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The 1947 Partition, War, and Internment

Kavita Daiya
Cambridge University Press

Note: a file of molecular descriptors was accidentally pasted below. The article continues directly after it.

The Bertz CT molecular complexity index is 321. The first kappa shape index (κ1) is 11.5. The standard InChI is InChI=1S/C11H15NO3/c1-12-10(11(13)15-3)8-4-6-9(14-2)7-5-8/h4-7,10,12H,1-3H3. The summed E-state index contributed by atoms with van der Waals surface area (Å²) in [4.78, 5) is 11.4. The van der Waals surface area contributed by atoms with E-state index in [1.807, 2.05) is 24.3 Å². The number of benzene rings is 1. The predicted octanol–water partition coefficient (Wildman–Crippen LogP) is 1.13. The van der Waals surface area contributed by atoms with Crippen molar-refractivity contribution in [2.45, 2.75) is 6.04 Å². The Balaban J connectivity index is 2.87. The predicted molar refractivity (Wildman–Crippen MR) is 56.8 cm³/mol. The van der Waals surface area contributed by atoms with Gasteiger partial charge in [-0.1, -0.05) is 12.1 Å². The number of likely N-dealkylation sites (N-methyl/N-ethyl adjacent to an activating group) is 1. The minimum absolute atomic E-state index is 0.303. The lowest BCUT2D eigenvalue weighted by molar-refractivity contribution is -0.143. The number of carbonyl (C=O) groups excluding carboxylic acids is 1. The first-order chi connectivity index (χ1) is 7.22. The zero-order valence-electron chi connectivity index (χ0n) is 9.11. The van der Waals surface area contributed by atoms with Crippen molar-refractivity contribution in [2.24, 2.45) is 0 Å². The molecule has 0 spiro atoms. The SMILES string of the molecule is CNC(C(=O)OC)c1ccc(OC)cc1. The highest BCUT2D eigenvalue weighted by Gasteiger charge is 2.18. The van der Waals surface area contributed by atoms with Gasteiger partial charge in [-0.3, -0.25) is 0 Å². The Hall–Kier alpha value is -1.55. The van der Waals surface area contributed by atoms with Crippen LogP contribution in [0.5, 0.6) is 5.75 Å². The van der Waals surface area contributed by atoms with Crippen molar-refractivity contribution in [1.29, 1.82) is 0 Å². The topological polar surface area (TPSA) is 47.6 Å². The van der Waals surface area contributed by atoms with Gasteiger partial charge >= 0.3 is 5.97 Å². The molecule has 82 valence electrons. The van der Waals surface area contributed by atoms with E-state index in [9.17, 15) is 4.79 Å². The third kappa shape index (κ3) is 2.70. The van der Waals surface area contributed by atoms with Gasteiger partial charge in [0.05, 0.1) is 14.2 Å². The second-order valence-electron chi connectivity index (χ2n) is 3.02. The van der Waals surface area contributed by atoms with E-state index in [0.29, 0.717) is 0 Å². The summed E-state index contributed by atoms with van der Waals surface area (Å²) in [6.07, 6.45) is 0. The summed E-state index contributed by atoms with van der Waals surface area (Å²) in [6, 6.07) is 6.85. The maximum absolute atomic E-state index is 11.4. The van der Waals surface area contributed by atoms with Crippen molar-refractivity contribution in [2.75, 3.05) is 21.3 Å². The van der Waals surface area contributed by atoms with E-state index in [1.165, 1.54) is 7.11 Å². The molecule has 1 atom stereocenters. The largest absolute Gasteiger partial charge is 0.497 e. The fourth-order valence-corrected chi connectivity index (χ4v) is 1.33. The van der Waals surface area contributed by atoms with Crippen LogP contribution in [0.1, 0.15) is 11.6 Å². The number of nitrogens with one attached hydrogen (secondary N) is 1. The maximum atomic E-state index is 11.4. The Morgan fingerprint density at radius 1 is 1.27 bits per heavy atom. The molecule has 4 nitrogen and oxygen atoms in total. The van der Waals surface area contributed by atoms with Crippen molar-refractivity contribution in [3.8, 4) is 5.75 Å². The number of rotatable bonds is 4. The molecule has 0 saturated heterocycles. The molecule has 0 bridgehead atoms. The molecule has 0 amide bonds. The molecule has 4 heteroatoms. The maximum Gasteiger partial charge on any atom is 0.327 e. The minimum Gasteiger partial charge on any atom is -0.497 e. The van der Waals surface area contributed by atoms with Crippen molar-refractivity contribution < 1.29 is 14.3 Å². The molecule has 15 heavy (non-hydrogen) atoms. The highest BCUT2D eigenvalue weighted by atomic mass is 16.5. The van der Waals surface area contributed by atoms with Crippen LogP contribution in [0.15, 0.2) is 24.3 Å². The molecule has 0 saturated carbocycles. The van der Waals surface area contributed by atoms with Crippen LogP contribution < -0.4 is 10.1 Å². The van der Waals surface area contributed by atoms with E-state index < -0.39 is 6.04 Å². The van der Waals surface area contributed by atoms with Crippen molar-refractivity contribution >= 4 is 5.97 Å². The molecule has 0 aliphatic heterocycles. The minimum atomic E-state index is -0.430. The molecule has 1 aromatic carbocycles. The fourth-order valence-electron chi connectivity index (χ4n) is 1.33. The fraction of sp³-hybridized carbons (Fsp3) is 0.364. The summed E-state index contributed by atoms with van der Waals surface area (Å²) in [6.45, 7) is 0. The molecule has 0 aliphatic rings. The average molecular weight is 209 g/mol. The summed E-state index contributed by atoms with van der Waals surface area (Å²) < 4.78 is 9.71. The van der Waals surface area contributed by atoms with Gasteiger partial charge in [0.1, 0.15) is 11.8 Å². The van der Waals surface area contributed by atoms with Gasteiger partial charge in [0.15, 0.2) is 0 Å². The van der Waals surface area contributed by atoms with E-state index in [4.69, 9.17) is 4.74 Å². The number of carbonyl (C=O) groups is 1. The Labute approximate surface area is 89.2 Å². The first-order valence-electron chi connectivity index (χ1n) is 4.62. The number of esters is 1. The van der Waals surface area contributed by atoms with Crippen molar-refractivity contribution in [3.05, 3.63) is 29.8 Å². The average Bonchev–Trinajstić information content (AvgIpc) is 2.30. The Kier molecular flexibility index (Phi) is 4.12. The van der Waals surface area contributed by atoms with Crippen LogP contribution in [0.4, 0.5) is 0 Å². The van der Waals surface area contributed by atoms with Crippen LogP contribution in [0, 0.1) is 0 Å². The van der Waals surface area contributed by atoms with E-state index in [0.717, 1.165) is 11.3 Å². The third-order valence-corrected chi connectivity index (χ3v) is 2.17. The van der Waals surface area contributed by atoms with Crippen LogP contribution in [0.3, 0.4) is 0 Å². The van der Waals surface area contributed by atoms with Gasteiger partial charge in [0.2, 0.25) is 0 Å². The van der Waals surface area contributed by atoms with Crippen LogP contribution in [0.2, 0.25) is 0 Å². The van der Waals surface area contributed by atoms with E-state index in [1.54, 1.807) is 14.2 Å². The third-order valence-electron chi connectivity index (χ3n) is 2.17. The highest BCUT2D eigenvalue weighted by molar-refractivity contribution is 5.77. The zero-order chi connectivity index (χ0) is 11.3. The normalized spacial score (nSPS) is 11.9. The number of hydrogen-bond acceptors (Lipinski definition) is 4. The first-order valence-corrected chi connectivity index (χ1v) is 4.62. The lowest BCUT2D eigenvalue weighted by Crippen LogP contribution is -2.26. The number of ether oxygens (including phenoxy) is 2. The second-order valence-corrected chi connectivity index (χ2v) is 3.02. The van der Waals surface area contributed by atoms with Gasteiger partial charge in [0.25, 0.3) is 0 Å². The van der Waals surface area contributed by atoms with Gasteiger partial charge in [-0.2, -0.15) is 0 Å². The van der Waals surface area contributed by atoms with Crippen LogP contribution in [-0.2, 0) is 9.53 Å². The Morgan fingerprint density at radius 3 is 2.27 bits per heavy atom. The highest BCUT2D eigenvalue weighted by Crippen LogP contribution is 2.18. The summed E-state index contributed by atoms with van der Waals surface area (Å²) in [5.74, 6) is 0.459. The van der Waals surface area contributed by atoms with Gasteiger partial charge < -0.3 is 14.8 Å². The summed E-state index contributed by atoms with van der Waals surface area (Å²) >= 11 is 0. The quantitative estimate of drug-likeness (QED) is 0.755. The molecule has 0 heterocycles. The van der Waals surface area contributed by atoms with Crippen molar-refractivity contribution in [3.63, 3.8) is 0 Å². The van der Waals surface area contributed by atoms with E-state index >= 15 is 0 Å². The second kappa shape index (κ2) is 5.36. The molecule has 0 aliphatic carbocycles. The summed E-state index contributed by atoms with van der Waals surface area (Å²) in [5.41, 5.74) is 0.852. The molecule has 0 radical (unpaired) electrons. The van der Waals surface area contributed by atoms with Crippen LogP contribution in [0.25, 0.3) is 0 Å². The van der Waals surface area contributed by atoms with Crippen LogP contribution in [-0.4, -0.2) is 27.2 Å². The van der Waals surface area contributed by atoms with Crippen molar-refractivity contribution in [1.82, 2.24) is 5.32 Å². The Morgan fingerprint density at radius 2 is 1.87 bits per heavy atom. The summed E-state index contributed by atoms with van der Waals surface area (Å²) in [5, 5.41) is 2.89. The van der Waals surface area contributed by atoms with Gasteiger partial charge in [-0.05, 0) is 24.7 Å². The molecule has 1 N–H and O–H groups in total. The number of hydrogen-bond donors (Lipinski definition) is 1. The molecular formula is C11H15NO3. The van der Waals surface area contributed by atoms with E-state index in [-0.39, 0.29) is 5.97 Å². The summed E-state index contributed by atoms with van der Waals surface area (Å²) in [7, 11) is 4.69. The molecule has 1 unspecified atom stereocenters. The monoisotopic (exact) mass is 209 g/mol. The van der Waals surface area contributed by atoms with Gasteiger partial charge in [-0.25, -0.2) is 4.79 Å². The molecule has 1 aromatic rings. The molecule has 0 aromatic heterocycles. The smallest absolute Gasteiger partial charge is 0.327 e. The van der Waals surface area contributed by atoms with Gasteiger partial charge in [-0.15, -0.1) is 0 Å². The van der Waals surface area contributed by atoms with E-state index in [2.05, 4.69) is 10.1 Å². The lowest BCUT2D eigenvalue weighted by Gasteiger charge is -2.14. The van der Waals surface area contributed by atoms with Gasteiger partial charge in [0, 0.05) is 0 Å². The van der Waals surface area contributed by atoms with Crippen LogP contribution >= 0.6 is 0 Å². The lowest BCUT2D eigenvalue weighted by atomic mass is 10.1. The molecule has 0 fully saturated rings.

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This chapter uncovers how the 1947 Partition of India shapes South Asian America in particular, and Asian America more generally. Engaging with recent Asian American studies of war and displacement, it situates Partition in its wider history of decolonization and the emergent Cold War from 1930 to 1970, to show how it constitutively shapes South Asian American literature about the circuits of travel, migration, internment, and displacement that link Asia and Asian America. In this period, South Asian writers and critics like Santha Rama Rau circulated back and forth between the USA, England, and Asia, and produced writing that reflected on race relations in the USA and under empire; the traumatic mass migrations of 1947; and the geopolitical and ideological conflicts linked to the Cold War that shaped decolonization in Asia. Daiya traces the linkages between the 1947 Partition and subsequent border conflicts and war in South Asia, including Tibetan refugees’ exile in India, the little-discussed 1962 war between India and China, and Chinese-Indians’ ensuing, traumatic internment. This chapter shows how inter-Asia solidarities and conflicts, along with US involvement, shaped South Asia in this period of radical transformation and realignment in Asia, and for Asian America. www.cambridge.org/core/books/abs/asian-american-literature-in-transition-19301965/1947-partition-war-and-internment/C418A125401F104C6CEF47D1A3C1845E